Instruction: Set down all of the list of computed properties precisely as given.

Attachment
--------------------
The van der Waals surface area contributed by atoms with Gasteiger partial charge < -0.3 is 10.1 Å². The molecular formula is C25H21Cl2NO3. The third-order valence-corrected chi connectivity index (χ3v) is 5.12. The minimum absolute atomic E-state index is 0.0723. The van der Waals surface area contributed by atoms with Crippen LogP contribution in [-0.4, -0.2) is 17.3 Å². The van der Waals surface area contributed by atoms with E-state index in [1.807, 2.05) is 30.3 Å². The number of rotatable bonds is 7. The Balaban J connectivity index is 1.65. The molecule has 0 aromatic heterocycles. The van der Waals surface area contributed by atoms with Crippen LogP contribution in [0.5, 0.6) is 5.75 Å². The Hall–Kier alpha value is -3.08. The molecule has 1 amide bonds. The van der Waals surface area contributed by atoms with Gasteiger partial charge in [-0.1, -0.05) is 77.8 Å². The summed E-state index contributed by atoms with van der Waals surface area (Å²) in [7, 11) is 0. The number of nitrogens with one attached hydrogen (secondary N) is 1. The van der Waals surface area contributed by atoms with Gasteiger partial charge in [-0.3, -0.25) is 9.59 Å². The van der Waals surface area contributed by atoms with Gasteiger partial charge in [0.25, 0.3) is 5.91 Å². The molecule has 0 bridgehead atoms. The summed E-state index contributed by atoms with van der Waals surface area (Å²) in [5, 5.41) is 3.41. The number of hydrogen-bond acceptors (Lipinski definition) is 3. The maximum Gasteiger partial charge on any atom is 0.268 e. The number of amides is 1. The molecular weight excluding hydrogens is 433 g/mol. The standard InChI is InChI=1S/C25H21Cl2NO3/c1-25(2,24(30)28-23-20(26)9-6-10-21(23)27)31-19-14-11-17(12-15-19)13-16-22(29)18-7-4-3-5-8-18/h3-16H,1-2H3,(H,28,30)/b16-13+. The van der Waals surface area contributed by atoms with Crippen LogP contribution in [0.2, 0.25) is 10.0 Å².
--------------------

The van der Waals surface area contributed by atoms with Gasteiger partial charge < -0.3 is 10.1 Å². The molecular formula is C25H21Cl2NO3. The third-order valence-corrected chi connectivity index (χ3v) is 5.12. The minimum absolute atomic E-state index is 0.0723. The van der Waals surface area contributed by atoms with Crippen LogP contribution in [-0.4, -0.2) is 17.3 Å². The van der Waals surface area contributed by atoms with E-state index in [1.807, 2.05) is 30.3 Å². The number of rotatable bonds is 7. The Balaban J connectivity index is 1.65. The molecule has 0 aromatic heterocycles. The van der Waals surface area contributed by atoms with Crippen LogP contribution in [0.5, 0.6) is 5.75 Å². The Hall–Kier alpha value is -3.08. The molecule has 1 amide bonds. The van der Waals surface area contributed by atoms with Gasteiger partial charge in [-0.1, -0.05) is 77.8 Å². The summed E-state index contributed by atoms with van der Waals surface area (Å²) in [7, 11) is 0. The number of nitrogens with one attached hydrogen (secondary N) is 1. The van der Waals surface area contributed by atoms with Gasteiger partial charge in [-0.3, -0.25) is 9.59 Å². The van der Waals surface area contributed by atoms with Gasteiger partial charge in [0.25, 0.3) is 5.91 Å². The molecule has 0 bridgehead atoms. The summed E-state index contributed by atoms with van der Waals surface area (Å²) in [5, 5.41) is 3.41. The number of hydrogen-bond acceptors (Lipinski definition) is 3. The maximum Gasteiger partial charge on any atom is 0.268 e. The number of amides is 1. The molecular weight excluding hydrogens is 433 g/mol. The standard InChI is InChI=1S/C25H21Cl2NO3/c1-25(2,24(30)28-23-20(26)9-6-10-21(23)27)31-19-14-11-17(12-15-19)13-16-22(29)18-7-4-3-5-8-18/h3-16H,1-2H3,(H,28,30)/b16-13+. The van der Waals surface area contributed by atoms with Crippen LogP contribution in [0.2, 0.25) is 10.0 Å².